Cue my first primal scream of this tour sector. “NOOOOOOOOOOO!!!”

I cast my eye around the darkness of the van (the front internal lights of the campervan were not fully functional). I caught a glimpse of the smashed plates which now resided in the slightly corroded sink. I smelt the diesel fumes of a passing truck as they blew through the rust holes of our van. I heard a quiet noise which seemed to be laughter, but I didn’t realise until later that it was coming from me. At this stage I thought it best if Mark took over the driver’s seat.

Extracting my 6’3” ox-like frame from the driver’s seat is a tale with it’s own horrors (the highest brake, clutch and accelerator pedals I’ve ever seen in a vehicle, the largest gut-plunging steering wheel and the least movable seat - all together in one place. It was akin to seeing a giraffe fall sideways through an industrial shed).

We began our drive.

Many of you who follow my tour adventures on Facebook would be used to my selfie updates filmed largely when I’m in the passenger seat of our tour vehicles. I decided that the situation was so hilarious (as in a manic psychological condition) that I should include my friends in this adventure. As Mark drove, I decided to ask people via Facebook to send us cassette tapes so that we’d have some music to play on our trip. Mark spontaneously led us in a chorus of “I Was Made For Loving You” by KISS and if you look closely, you can start to see the hysteria in my face. Aah - the joys of travel weariness meeting the ridiculous! As Mark drove, I descended into random outbursts of involuntary laughter.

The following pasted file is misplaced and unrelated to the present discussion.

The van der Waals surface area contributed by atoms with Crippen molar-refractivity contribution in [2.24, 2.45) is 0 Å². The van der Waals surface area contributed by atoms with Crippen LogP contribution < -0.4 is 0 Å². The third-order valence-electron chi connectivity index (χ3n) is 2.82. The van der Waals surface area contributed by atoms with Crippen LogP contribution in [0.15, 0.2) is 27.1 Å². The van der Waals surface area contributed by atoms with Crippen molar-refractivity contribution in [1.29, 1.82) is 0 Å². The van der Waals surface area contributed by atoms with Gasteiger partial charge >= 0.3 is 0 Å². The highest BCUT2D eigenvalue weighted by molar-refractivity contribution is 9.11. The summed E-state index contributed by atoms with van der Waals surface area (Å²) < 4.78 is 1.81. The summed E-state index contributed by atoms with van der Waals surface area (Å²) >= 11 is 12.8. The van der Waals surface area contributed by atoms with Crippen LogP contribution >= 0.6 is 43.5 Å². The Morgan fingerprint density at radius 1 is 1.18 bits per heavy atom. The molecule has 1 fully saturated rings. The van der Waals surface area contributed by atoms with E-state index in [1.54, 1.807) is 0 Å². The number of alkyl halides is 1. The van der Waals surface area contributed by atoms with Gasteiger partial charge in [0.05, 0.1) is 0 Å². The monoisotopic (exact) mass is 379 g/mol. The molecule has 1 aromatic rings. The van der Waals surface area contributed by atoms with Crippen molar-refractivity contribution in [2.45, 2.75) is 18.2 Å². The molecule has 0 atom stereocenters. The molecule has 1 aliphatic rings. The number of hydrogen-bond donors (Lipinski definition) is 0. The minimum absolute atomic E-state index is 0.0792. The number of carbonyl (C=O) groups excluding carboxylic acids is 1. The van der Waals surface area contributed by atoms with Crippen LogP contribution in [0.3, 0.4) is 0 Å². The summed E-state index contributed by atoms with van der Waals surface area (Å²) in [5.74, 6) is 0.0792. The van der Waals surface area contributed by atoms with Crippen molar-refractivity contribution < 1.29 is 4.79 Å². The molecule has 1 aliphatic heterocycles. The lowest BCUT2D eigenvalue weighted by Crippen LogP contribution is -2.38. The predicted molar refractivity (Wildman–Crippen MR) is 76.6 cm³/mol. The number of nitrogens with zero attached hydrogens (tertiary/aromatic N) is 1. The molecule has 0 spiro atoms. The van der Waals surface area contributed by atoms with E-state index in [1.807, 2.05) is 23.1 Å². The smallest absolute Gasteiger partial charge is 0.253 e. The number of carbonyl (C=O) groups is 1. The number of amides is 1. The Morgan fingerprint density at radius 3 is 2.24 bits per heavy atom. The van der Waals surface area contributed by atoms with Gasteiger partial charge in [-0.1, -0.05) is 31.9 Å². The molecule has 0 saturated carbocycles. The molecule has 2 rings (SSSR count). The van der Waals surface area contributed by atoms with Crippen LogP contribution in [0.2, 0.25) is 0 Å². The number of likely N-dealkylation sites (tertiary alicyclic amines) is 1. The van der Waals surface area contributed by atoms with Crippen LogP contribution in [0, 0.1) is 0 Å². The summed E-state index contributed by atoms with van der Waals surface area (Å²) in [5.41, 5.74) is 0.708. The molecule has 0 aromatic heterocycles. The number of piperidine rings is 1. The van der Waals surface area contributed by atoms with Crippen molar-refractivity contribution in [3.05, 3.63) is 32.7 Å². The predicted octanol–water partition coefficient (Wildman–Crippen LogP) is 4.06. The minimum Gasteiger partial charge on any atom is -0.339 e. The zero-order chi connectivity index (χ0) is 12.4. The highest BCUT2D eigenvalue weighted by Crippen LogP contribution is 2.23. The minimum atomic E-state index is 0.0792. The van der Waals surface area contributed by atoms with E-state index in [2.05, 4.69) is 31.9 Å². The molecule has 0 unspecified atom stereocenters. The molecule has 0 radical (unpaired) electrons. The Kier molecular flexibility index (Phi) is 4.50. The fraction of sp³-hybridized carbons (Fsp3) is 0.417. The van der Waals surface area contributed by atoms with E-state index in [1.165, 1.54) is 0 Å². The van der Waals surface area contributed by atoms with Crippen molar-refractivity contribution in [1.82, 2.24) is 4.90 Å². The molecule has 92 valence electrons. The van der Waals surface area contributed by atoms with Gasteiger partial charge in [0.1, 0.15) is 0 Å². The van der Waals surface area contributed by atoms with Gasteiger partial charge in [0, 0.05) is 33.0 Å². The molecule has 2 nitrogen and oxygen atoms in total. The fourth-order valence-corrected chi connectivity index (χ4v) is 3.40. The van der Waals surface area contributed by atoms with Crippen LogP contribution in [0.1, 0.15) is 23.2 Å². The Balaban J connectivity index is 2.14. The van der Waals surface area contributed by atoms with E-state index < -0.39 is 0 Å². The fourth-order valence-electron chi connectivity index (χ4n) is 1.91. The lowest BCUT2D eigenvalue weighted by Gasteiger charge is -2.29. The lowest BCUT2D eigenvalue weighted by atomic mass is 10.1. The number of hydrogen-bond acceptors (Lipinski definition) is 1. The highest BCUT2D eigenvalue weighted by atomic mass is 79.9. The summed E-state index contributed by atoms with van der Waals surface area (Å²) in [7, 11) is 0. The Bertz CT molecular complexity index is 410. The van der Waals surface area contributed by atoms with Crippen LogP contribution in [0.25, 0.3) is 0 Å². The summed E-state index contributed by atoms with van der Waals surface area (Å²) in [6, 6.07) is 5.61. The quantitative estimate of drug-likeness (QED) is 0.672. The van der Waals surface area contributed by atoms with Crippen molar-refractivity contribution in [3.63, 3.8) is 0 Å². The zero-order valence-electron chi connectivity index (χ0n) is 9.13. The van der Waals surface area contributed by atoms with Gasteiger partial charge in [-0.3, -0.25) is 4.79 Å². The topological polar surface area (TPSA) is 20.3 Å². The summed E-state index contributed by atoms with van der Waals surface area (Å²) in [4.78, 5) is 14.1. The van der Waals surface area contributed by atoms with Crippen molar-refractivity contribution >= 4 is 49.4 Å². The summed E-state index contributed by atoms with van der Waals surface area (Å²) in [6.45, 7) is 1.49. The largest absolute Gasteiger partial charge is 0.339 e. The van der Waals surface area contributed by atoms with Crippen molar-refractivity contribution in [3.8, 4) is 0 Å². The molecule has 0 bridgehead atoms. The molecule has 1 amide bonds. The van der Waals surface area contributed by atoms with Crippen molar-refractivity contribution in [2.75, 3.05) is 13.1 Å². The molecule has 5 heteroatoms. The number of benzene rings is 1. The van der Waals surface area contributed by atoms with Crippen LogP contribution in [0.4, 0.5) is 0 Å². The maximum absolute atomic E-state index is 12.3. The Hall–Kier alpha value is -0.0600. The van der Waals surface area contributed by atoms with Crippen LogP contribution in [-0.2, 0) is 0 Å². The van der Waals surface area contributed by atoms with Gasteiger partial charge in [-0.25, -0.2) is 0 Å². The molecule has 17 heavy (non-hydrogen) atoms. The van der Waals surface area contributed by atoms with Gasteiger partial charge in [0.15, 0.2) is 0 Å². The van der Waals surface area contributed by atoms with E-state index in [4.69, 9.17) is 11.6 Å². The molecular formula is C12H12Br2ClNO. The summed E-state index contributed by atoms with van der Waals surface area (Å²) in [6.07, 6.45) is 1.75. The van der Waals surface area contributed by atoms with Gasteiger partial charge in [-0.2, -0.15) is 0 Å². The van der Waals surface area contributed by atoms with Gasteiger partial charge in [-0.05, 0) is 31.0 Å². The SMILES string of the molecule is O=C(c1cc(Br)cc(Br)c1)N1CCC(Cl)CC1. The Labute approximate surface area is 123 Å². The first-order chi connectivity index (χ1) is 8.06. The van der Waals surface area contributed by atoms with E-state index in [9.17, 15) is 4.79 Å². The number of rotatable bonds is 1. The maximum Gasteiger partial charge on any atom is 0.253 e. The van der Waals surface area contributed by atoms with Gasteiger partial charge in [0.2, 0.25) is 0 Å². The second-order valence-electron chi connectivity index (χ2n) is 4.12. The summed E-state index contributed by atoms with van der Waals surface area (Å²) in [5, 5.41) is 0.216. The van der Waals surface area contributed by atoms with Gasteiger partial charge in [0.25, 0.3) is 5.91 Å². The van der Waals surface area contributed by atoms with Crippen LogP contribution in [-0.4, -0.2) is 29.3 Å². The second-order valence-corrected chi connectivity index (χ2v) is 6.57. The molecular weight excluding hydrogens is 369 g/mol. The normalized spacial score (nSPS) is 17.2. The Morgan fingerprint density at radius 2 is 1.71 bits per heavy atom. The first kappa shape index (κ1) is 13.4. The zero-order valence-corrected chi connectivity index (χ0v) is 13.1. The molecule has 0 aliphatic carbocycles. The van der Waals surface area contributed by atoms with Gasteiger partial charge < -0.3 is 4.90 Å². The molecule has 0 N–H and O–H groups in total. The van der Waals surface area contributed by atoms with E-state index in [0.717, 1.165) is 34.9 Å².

Finally we arrived at the caravan park which I’d carefully researched and booked. We were so late arriving that they’d left us a late-arrival package. We found our site and parked.